Generating renewable energy for our homes and electrifying our cars are great steps towards reducing emissions. But what about mass transport? Are there convenient and sustainable solutions to get everyone from point A to B? Here are three experiments with alternative energy that are bringing us to the next stop on our sustainability journey.
SNCF Voyageurs is in charge of France’s train network, and has been leading the way in providing eco-friendly mobility options for the country. Their hybrid Régiolis train has been refitted to run on one diesel engine (instead of two) and an energy storage system that’s powered by the train’s brake. When the train comes to a stop, an astounding 90% of the energy is recycled, reducing the trains total emissions by 20%. When fully-powered, SNCF’s train can run for about 12 miles on clean energy alone, which the company plans to use to reduce emissions in urban areas.
Meanwhile, The Byron Bay Railroad Company has ignited conversations around the world with the one and only fully solar powered train. The company refurbished a 70-year-old train as a tourist attraction in 2017, and it runs on a battery roughly the same size as the ones used by EVs. The train’s powered by solar panels placed on the top of the train cars, as well as two stations that it can stop at for a top off. The project was so successful in its first year that it actually put 60,000 KWh of power back into the grid, about enough to power five average homes for a year.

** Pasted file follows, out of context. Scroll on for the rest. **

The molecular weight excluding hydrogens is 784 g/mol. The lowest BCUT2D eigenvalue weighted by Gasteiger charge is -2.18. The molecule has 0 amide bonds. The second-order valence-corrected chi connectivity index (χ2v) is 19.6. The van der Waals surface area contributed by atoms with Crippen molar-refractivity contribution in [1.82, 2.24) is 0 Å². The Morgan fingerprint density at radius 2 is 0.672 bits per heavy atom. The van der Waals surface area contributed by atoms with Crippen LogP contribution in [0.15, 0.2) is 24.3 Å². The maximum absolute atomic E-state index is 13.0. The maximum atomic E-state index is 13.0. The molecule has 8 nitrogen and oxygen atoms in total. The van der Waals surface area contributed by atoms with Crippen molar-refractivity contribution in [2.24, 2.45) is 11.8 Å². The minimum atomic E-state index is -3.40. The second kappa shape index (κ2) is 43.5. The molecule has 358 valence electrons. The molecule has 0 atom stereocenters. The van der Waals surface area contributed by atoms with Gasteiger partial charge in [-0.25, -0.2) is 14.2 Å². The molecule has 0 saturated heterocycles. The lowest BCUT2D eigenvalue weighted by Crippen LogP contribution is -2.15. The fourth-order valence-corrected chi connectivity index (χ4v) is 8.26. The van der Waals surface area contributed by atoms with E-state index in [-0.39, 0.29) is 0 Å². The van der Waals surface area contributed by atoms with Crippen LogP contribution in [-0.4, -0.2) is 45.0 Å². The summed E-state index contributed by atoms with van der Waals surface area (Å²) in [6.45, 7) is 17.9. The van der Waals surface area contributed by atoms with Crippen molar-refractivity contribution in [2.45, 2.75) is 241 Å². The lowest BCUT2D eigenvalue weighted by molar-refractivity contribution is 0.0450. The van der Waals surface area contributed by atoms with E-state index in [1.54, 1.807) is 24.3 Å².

Inspired by their success so far, and maybe a little bit by the Railroad Company in Byron Bay, SNCF Voyageurs also just closed a deal to purchase energy from 4 solar powered plants. While they’re not installing panels directly on the trains like Byron Bay, the goal is to produce 40-50% of energy used to power trains by renewable sources in 2026. SNCF plans reach carbon neutrality by 2035, and they’re well on their way.
Those are just a few recent examples of what’s happening in transportation. Interested in learning more about alternative energy systems and the future of mass transit? Look no further than our exploration into the hyperloop, electric flight, and shipping.